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Wall Street extended a deep global selloff on Monday, with the blue chips sustaining triple-digit losses, after worries over Europe's sovereign debt crisis once again weighed heavily on traders' confidence.
As of 9:32 a.m. ET, the Dow Jones Industrial Average slid 134 points, or 1.2%, to 10,861, the S&P 500 sunk 11.3 points, or 0.98%, to 1,143 and the Nasdaq Composite tumbled 24.8 points, or 1%, to 2,443.
The markets have struggled over the last several weeks, with the Dow plummeting 13.3% over the period, and tumbling 2.7% on Friday alone.
Traders across the world raced to the safety of U.S. Treasuries, pushing the yield on the benchmark 10-year note to a record low of 1.879%, before it came back slightly. The German bund, which is a safe-haven asset on that side of the Atlantic, also traded at a record low. Volatility has also been quite high in recent sessions as traders have grappled with a slew of economic and euro-zone developments.
Fears over Europe's sovereign debt crisis have swelled in recent months as highly indebted countries like Greece and Italy have struggled to pay back lenders. Greece, in fact, has needed two enormous rescue packages to stave off a default on its sovereign debt.
However, there are fresh concerns Monday that political tensions across the European Union, particularly in Germany, Europe's largest economy, may hamper the payout of the next aid tranche. The EU and International Monetary Fund have pushed for substantial deficit reduction, and deep austerity measures, in exchange for the rescue, which have been highly unpopular among Greek citizens. The Mediterranean nation is also in a steeper-than-expected recession, potentially heightening the country's fiscal challenges.
Greece's cabinet did agree to levy a new $2.7 billion property tax to help cover the shortfall, however, the country presently only has enough cash to pay its debts through October, according to a report by Reuters.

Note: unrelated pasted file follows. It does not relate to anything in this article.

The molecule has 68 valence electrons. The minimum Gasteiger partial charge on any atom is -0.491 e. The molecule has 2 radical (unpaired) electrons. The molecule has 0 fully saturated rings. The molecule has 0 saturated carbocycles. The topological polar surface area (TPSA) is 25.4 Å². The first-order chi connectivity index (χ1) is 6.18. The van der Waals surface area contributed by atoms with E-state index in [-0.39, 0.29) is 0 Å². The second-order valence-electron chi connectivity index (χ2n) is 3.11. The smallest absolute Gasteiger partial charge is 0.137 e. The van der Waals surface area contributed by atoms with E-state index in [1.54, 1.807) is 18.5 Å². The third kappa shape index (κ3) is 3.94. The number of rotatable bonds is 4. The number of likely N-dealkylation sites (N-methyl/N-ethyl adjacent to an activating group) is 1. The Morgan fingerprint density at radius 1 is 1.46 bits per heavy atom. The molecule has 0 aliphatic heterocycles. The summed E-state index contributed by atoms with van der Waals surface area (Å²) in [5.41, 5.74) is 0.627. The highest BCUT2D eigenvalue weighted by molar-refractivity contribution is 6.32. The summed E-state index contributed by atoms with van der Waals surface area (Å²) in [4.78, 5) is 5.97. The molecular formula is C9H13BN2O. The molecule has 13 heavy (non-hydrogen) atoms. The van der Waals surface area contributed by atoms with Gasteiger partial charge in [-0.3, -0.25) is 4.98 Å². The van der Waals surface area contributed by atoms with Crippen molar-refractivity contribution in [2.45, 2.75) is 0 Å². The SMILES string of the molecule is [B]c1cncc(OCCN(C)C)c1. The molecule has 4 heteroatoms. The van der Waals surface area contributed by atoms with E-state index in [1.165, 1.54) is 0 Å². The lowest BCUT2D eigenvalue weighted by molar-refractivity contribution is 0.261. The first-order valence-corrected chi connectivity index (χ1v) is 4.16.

French banks Societe Generale, BNP Paribas and Credit Agricole nose dived as much as 10% on a report saying Moody's plans on slicing their rating as a result of their heavy exposure to Greek sovereign debt. The Euro Stoxx 50 recently plunged 4.1%, with French equity markets taking some of the heaviest losses.
Market participants will also be paying close attention to a conference by Bank of America (NYSE:BAC) chief executive Brian Moynihan. Moynihan is expected to announce thousands of layoffs as part of a broad restructuring plan.
The euro traded higher 0.46% against the U.S. dollar, while the greenback fell 0.05% against a basket of world currencies.
Energy markets were broadly lower following weakness in equities. Light, sweet crude fell $1.12, or 1.2%, to $86.16 a barrel. Wholesale RBOB gasoline dipped 4 cents, or 1.3%, $2.73 a gallon.
In metals, Gold fell $16.40, or 0.89%, to $1,843 a troy ounce.
Broadcom (NASDAQ:BRCM) unveiled plans to buy NetLogic Microsystems (NASDAQ:NETL) for $3.7 billion as it looks to expand its chipmaking capabilities.
McGraw-Hill (NYSE:MHP) is going to separate into two publicly traded companies, one that focuses on capital and commodities markets, and another that is focused on education.
The English FTSE 100 tumbled 2.5% to 5,085, the French CAC 40 plunged 4.6% to 2,839 and the German DAX sunk 3.3% to 5,021.
In Asia, the Japanese Nikkei 225 slumped 2.3% to 8,536 and the Chinese Hang Seng fell 4.2% to 19,031.